More than thirty organisations and individuals from science and civil society sign the statement of the Digital City Alliance of Berlin.
Berlin needs an inclusive digitization policy that focuses on people, nature and the common good.
The development process of this strategy must be transparent and enable the active participation of civil society.
Declaration Digital City Alliance Berlin @ City Lab, Berlin, 11 December 2019
18.00 – 18.30 Information on the current status of the Digital Strategy in Berlin with Thomas Krause (Senate Department for Economics, Energy and Public Enterprises) and presentation of the Digital City Alliance Berlin – Elizabeth Calderón Lüning (spokeswoman Digital City Alliance Berlin)
18.30 – 19.45 Panel and public discussion with Thomas Krause (Senatsverwaltung für Wirtschaft, Energie und Betriebe), Stefan Kaufmann (Stadt Ulm, Geschäftsstelle Digitale Agenda), Roland Scharathow (Verbraucherzentrale Berlin) and Elizabeth Calderón Lüning (Bündnis digitale Stadt) on public digital infrastructure in the city.
Since April 2019, the Senate Administration for Economics, Energy and Enterprises (SenWEB) has been working on the development of the Berlin Digital Strategy. According to the Senate resolution from the 21st of September 2018, a „strategy document describing the digital policy goals and concrete individual measures“ of the Berlin administration should be available by mid-2020. By signing the Declaration of Cities Coalition for Digital Rights, the Senate has already committed itself to making the protection of privacy, freedom of expression and democracy the basis of its digital transformation policy. It is essential to develop an intelligent digital policy infrastructure that strengthens fundamental rights of citizens and concomitantly the common good and economy. Too often, norms such as the right to informational self-determination and privacy are diametrically opposed to current digital strategies and business processes. For public welfare-oriented, innovative and social tech projects, interdisciplinary target planning and impact assessment with committed experts is needed. Berlin offers excellent conditions to advance this future debate.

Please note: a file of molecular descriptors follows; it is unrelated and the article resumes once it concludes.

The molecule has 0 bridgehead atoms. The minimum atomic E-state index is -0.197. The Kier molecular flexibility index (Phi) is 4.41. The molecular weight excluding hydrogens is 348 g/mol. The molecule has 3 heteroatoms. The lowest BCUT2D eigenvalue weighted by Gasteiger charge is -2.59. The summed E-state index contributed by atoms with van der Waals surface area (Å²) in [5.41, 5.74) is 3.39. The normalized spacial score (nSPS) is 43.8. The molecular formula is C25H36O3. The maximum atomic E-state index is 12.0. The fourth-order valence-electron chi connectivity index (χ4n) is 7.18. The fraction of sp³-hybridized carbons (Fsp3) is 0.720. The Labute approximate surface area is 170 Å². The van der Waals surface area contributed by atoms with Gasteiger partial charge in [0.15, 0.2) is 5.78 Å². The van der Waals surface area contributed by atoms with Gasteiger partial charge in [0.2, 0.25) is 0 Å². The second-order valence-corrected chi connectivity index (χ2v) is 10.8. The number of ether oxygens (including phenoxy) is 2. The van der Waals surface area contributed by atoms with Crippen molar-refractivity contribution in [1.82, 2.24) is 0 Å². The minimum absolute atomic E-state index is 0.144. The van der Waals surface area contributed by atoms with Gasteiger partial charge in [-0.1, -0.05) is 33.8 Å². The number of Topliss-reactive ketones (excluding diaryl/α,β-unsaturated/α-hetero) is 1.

In the description of the strategy process, SenWEB states in its resolution that the strategy should be developed in a broad dialogue with the public and civil society. Using the occasion of the upcoming strategy development, more than 80 people, institutions and initiatives from civil society and science have joined forces under the name of the “Digital City Alliance Berlin” to actively shape and support this process. As an alliance, we welcome the efforts of the Senate and want to contribute to a substantial participation of the civil society institutions, companies, NGOs and organizations oriented towards the common good, scientific institutions as well as the parliament and the public represented in the city.